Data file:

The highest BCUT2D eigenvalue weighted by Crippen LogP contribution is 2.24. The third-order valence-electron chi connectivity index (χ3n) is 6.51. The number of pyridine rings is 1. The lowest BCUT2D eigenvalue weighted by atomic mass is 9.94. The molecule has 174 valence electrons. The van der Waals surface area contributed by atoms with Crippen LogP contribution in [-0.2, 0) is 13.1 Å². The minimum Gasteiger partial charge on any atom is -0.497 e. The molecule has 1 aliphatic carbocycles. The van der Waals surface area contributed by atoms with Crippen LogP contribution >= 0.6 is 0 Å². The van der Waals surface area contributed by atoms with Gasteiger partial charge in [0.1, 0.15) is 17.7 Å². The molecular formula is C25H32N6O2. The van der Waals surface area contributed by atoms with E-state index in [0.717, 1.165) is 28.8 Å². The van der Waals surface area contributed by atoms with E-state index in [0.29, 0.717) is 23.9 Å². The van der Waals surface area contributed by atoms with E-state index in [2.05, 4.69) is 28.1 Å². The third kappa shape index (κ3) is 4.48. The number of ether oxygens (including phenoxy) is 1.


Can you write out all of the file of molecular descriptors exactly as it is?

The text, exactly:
The highest BCUT2D eigenvalue weighted by Crippen LogP contribution is 2.24. The third-order valence-electron chi connectivity index (χ3n) is 6.51. The number of pyridine rings is 1. The lowest BCUT2D eigenvalue weighted by atomic mass is 9.94. The molecule has 174 valence electrons. The van der Waals surface area contributed by atoms with Crippen LogP contribution in [-0.2, 0) is 13.1 Å². The minimum Gasteiger partial charge on any atom is -0.497 e. The molecule has 1 aliphatic carbocycles. The van der Waals surface area contributed by atoms with Crippen LogP contribution >= 0.6 is 0 Å². The van der Waals surface area contributed by atoms with Gasteiger partial charge in [0.1, 0.15) is 17.7 Å². The molecular formula is C25H32N6O2. The van der Waals surface area contributed by atoms with E-state index in [0.717, 1.165) is 28.8 Å². The van der Waals surface area contributed by atoms with E-state index in [0.29, 0.717) is 23.9 Å². The van der Waals surface area contributed by atoms with E-state index in [2.05, 4.69) is 28.1 Å². The third kappa shape index (κ3) is 4.48. The number of ether oxygens (including phenoxy) is 1.